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Still Going Their Own Way

Saturday, July 3, 2004  
By Alan Sculley
For The Columbian - Vancouver, WA, USA

A year ago, as Fleetwood Mac got set to release its new studio album, "Say You Will," drummer Mick Fleetwood knew any extended future for the reunited group would probably hinge on how things went on the impending tour to support the CD.  
"Hopefully this will be a happy and successful tour and more importantly a happy tour for everyone this next year and a half of work," Fleetwood said in a March 2003 interview. "If that is the case, I think everyone is really open to making more music and doing it really quickly."  
The mere fact that a year later Fleetwood Mac is in the midst of another 10-week American tour, which arrives at the Amphitheater at Clark Clark County on Monday, says volumes in itself about the quality of life within the group, which includes guitarist/singer Lindsey Buckingham, singer Stevie Nicks and bassist John McVie. (Longtime singer/keyboardist Christine McVie did not rejoin the band for "Say You Will.")  
"It could have turned into a nightmare, and it didn't," Fleetwood said of the tour.  What helps, of course, is that life has changed in drastic ways for the band members, whose personal dramas during the 1970s and '80s were as big a storyline as their record-setting success.  
The arrival of the then-romantically linked Buckingham and Nicks in 1974 reshaped the musical direction and the fortunes of Fleetwood Mac, which up to then had enjoyed nothing bigger than a modest following after debuting in 1967 as a blues-rooted rock band fronted by guitarist Peter Green.  
Buckingham and Nicks had released a folk-pop-flavoured album as a duo in 1973. Along with songwriter Christine McVie, they steered the group toward more of an impeccably crafted California pop sound, and the shift quickly paid phenomenal dividends.  
A 1975 self-titled album caught fire behind three hit singles, "Over My Head," "Say You Love Me" and "Rhiannon" (the latter a coming-out showcase for the charismatic Nicks). Then in 1976 came "Rumours," the mega-platinum, hit-filled Grammy-winning album that topped the charts for 31 weeks.  As fans now know, "Rumours" documented the stormy disintegrations of the Buckingham-Nicks romance and the marriage of the McVies.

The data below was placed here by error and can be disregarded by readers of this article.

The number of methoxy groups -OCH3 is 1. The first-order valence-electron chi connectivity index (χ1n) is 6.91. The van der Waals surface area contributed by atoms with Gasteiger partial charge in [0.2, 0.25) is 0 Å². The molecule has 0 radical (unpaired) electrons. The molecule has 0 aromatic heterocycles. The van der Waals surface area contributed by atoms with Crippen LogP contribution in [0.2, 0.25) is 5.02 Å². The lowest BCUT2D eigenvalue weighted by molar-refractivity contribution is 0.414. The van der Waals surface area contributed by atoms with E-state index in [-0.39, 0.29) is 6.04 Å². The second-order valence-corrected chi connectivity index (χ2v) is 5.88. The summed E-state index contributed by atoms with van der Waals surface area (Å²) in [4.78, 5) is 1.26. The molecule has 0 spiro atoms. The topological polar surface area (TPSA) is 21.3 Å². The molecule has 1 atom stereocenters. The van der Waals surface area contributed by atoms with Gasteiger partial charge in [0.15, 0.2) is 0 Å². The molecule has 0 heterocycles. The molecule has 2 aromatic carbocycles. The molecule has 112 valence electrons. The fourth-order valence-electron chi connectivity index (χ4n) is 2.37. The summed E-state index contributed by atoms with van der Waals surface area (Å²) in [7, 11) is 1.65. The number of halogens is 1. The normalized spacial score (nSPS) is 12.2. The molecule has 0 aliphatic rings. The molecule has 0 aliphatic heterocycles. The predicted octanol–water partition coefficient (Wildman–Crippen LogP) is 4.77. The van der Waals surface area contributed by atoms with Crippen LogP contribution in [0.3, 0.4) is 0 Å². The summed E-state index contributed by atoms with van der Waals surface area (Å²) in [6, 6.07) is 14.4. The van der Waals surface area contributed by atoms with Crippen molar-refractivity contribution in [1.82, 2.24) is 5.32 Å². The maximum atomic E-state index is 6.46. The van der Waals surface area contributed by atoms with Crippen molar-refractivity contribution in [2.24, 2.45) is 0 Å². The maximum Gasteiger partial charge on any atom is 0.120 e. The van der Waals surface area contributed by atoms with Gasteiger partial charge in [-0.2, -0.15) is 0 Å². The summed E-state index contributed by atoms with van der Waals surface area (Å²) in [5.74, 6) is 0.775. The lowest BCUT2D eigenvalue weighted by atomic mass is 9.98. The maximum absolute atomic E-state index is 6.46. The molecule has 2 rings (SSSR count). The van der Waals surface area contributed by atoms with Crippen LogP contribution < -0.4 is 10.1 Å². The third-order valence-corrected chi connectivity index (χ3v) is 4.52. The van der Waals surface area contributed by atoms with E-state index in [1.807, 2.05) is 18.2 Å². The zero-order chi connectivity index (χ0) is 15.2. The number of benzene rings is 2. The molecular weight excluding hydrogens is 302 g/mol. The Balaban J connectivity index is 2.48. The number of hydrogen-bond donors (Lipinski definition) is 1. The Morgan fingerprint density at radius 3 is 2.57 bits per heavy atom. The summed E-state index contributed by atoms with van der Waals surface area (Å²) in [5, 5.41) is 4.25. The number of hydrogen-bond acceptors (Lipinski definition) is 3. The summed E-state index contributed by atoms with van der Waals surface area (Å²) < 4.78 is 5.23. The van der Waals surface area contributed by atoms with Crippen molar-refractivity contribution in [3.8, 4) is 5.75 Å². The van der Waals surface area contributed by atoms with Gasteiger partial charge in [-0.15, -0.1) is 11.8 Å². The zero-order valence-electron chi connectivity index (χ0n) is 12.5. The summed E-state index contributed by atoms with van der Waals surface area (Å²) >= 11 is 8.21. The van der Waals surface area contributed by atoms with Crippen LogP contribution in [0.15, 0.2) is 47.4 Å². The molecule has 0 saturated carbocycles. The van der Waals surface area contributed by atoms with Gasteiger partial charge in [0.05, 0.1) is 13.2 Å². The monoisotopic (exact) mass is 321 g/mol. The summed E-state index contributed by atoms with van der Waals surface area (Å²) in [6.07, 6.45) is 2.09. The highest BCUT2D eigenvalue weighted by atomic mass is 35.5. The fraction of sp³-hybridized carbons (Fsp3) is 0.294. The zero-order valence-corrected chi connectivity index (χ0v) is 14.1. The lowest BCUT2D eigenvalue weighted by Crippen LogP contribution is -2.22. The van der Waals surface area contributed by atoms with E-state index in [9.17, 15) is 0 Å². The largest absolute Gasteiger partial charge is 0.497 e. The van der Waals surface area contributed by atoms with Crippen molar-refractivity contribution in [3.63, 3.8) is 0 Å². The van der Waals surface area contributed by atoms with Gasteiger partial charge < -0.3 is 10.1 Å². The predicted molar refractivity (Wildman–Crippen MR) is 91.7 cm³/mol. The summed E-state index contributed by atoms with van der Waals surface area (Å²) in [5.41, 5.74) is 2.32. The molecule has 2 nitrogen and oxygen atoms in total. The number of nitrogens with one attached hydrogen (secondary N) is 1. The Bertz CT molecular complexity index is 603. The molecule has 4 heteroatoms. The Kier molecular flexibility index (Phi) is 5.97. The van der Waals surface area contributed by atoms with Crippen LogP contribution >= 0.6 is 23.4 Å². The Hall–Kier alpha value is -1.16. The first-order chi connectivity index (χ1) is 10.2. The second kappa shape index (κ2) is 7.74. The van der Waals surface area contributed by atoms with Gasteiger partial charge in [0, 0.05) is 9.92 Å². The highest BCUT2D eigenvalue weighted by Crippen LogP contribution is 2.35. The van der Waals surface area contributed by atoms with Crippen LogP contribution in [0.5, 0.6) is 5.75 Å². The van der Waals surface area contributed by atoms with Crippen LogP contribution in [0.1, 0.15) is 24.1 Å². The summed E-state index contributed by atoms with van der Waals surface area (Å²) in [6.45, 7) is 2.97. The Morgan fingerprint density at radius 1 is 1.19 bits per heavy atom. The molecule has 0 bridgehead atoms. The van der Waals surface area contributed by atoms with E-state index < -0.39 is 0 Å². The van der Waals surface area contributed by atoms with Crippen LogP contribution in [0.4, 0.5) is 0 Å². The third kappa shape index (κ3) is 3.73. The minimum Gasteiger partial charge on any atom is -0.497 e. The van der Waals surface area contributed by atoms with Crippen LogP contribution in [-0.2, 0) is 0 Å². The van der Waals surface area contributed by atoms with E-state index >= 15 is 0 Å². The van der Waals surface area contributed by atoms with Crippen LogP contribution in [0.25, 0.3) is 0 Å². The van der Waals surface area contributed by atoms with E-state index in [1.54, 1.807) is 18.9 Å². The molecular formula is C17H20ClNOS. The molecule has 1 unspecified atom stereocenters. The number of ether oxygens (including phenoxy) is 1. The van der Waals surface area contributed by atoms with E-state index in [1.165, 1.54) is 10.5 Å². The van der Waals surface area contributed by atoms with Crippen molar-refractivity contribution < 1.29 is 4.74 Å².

The wounds from those separations, coupled with a drug-fuelled lifestyle and a then-secret romance between Fleetwood and Nicks in the late 1970s created monumental tensions over the next decade. Somehow the group co-existed long enough to make three more studio CDs before Buckingham's departure in 1987 spelled an end of an era for the group.  
A decade later, though, Buckingham and his four former bandmates decided to try reuniting.  The first step was recording a live CD, "The Dance," in 1997, followed by a lucrative tour.  But rather than lead directly to a new Fleetwood Mac studio CD, Buckingham, after the tour, returned to work on his in-progress third solo CD.  
Nicks, seeing a lack of movement toward recording a Fleetwood Mac record, instead also made a solo CD, "Trouble In Shangri-La." Eventually Buckingham, with encouragement in particular from Fleetwood, decided to make his solo album the foundation for the new Fleetwood Mac release. And just before starting her tour to support "Trouble In Shangri-La," Nicks gave Buckingham a CD of 17 songs and invited the rest of the band which by this time had seen Christine McVie bow out to start recording the songs they liked while she went on her solo tour.  
Finally last spring, Fleetwood Mac emerged with the solid 18-song "Say You Will" CD, minus Christine McVie, but at least the tenuous prospect of an extended future as a group.  The year of touring that has since followed, Fleetwood said, has done much to rebuild the bruised but still-potent chemistry in the group.  
Whether Fleetwood Mac would thrive again largely hinged on how Buckingham and Nicks meshed during the tour, he said. "Internally what was really important, you know, we have a new front line. It's really Stevie's and Lindsey's deal," Fleetwood said.  
"Not to denigrate me and John, but the reality is a band is a band is a band, but there's also a front line is a front line. And that has been the most important thing where they have arrived, because they've never necessarily seen eye to eye on a lot of things during their history, and I think the testimony to the fact that that's working is the fact that we are still out here doing this (tour). They have really found what they had when they were Buckingham/Nicks, and it's more and more and more pronounced.  
"So that has been a big success," Fleetwood said. "And any ups and downs that they are prone to as people emotionally have been handled really well to allow them total free rein to really blossom on stage. It's been magical, it really has."  






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